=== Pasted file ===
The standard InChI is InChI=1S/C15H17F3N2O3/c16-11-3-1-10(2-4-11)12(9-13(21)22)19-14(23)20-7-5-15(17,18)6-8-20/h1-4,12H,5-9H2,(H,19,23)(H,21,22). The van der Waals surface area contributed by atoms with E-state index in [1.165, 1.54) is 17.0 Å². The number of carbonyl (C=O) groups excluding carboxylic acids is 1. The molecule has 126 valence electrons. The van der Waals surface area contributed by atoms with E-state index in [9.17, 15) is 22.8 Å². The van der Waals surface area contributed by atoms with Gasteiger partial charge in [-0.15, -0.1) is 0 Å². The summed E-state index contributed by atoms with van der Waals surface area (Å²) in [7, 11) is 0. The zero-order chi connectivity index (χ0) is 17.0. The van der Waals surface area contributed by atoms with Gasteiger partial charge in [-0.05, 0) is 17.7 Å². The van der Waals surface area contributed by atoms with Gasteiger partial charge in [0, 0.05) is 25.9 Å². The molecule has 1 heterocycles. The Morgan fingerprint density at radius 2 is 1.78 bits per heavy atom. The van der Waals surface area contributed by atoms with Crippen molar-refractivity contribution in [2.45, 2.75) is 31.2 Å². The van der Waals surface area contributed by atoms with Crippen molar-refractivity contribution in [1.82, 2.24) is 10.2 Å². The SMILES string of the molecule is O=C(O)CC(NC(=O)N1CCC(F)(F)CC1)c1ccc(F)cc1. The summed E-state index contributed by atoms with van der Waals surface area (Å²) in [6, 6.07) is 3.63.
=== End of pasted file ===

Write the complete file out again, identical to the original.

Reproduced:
The standard InChI is InChI=1S/C15H17F3N2O3/c16-11-3-1-10(2-4-11)12(9-13(21)22)19-14(23)20-7-5-15(17,18)6-8-20/h1-4,12H,5-9H2,(H,19,23)(H,21,22). The van der Waals surface area contributed by atoms with E-state index in [1.165, 1.54) is 17.0 Å². The number of carbonyl (C=O) groups excluding carboxylic acids is 1. The molecule has 126 valence electrons. The van der Waals surface area contributed by atoms with E-state index in [9.17, 15) is 22.8 Å². The van der Waals surface area contributed by atoms with Gasteiger partial charge in [-0.15, -0.1) is 0 Å². The summed E-state index contributed by atoms with van der Waals surface area (Å²) in [7, 11) is 0. The zero-order chi connectivity index (χ0) is 17.0. The van der Waals surface area contributed by atoms with Gasteiger partial charge in [-0.05, 0) is 17.7 Å². The van der Waals surface area contributed by atoms with Gasteiger partial charge in [0, 0.05) is 25.9 Å². The molecule has 1 heterocycles. The Morgan fingerprint density at radius 2 is 1.78 bits per heavy atom. The van der Waals surface area contributed by atoms with Crippen molar-refractivity contribution in [2.45, 2.75) is 31.2 Å². The van der Waals surface area contributed by atoms with Crippen molar-refractivity contribution in [1.82, 2.24) is 10.2 Å². The SMILES string of the molecule is O=C(O)CC(NC(=O)N1CCC(F)(F)CC1)c1ccc(F)cc1. The summed E-state index contributed by atoms with van der Waals surface area (Å²) in [6, 6.07) is 3.63.